WASHINGTON (Reuters) - Appliance giant Whirlpool Corp (WHR.N) on Thursday called on the U.S. International Trade Commission to impose “global safeguard” restrictions on imported washing machines to stop its South Korean rivals Samsung and LG from flooding the American market with cheap machines.
Testifying to the trade body, Whirlpool Chief Executive Officer Jeff Fettig accused Samsung Electronics Co Ltd (005930.KS) and LG Electronics Inc (066570.KS) of moving operations around the world to avoid paying U.S. duties.
His concerns were echoed by an executive of GE Appliances, which also makes products in the United States. But executives of the Asian manufacturers argued that they also employ American workers at U.S. factories.
“Without safeguard relief, it is hard to see how we maintain our competitiveness in the face of a continued onslaught of low-priced imports,” Fettig said.
He said the companies had moved major manufacturing operations to five different countries to avoid anti-dumping duties being imposed by the United States on their washing machines.
“A global safeguard is absolutely critical because it is the only tool available under U.S. trade law that can remedy the impact of Samsung and LG’s evasive ‘country hopping’ behaviour,” he added.
The ITC in January found that Whirlpool and other U.S. producers were injured by dumped imports of large residential washing machines from China. The 6-0 decision locked in place for five years final duties on the products of as much as 52.5 percent.
Appealing to President Donald Trump’s “America First” agenda, Fettig warned that American jobs were at stake without action to halt the low-cost imports.
While Whirlpool has pursued anti-dumping cases for years against its South Korean rivals, it did not seek broader relief under Section 201 of the Trade Act of 1974 until Trump’s commerce secretary, Wilbur Ross, took office with a mandate for much tougher trade enforcement.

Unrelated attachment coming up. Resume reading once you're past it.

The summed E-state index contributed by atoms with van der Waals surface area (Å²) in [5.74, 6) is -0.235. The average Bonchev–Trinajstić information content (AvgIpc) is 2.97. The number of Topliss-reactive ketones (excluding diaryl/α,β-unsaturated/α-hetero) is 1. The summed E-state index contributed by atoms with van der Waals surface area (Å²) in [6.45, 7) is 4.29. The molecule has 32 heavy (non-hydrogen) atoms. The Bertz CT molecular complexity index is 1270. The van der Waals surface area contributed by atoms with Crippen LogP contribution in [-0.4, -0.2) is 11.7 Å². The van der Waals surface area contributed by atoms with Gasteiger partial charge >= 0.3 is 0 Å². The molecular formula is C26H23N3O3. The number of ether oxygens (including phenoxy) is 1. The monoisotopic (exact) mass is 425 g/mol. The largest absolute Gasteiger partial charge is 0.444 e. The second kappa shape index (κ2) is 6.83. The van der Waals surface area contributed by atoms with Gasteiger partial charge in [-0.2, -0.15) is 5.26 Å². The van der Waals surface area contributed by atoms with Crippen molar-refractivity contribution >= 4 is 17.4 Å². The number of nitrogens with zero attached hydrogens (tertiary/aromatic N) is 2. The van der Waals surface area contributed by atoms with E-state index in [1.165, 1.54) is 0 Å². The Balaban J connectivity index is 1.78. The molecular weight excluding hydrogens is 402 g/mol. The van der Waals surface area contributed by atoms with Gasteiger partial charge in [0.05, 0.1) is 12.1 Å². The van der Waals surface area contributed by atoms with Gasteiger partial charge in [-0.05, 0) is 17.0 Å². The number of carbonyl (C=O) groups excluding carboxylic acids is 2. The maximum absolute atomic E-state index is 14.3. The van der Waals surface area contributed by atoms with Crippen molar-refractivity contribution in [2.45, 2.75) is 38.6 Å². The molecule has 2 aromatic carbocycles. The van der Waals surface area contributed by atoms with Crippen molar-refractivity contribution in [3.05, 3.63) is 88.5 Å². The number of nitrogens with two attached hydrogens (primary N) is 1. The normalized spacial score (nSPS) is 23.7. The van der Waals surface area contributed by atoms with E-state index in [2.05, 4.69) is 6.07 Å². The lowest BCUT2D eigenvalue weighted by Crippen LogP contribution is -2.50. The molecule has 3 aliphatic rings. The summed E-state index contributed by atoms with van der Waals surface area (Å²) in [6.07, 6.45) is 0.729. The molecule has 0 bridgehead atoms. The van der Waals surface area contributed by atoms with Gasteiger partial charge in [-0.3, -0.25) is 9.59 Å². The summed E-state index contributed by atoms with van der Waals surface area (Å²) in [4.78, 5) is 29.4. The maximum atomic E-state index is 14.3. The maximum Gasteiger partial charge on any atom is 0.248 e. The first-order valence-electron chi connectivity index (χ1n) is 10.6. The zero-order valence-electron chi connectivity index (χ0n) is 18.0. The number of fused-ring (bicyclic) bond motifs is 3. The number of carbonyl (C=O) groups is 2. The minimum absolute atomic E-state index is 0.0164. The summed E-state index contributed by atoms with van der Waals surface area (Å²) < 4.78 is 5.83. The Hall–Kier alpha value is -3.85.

Two U.S. solar panel makers, SolarWorld America (SWVKk.F) and Suniva Inc, majority-owned by Chinese solar manufacturer Shunfeng International Clean Energy Ltd (1165.HK), are seeking similar relief from imports in the first Section 201 case filed in more than a decade.
The ITC will vote next month on whether the washer imports cause harm U.S. producers. If it makes such a finding, it would recommend remedies by late November to Trump, who would make a final decision by early 2018.
Samsung Electronics North America’s chief executive, Tim Baxter, rejected Whirlpool’s claims that his company’s washers were harming the U.S. appliance industry.
“We categorically reject Whirlpool’s assertions,” Baxter said in testimony to the ITC. “We have invested, we have competed fairly and the consumers continue to vote with their wallet.”
John Herrington, Samsung Electronics North America senior vice president and general manager, said Whirlpool’s market share exceeded 70 percent when it acquired Maytag and failed to embrace changes in the market.
“We have not harmed Whirlpool,” he told the ITC panel. “Rather, we recognised and anticipated the changing market and drove new trends.”
Samsung said in June it would invest $380 million (290.79 million pounds)in a home appliance manufacturing plant in Newberry, South Carolina, which would generate 954 jobs by 2020.
John Riddle, senior vice president of U.S. Home Appliances at LG, said LG grew its U.S. market because it had a strong brand customers supported, and because new retailers decided to carry its products.
Peter Pepe, vice president of clothes care at General Electric Co’s appliance business, which was bought by China’s Haier Group (1169.HK) in June 2016, said “uneconomic pricing pressure” from increased imports of washers had hurt the U.S. industry over the last five to seven years.
“We know we can compete because we have for a century. Think about that: 100 years versus the most recent five to seven,” Pepe told the ITC. “Just because uneconomic practices by new competitors are seriously injuring us is not a reason to give up on our brand. It is a reason to fight. And that is why we are here today.”
Additional reporting by David Lawder; Editing by Leslie Adler and David Gregorio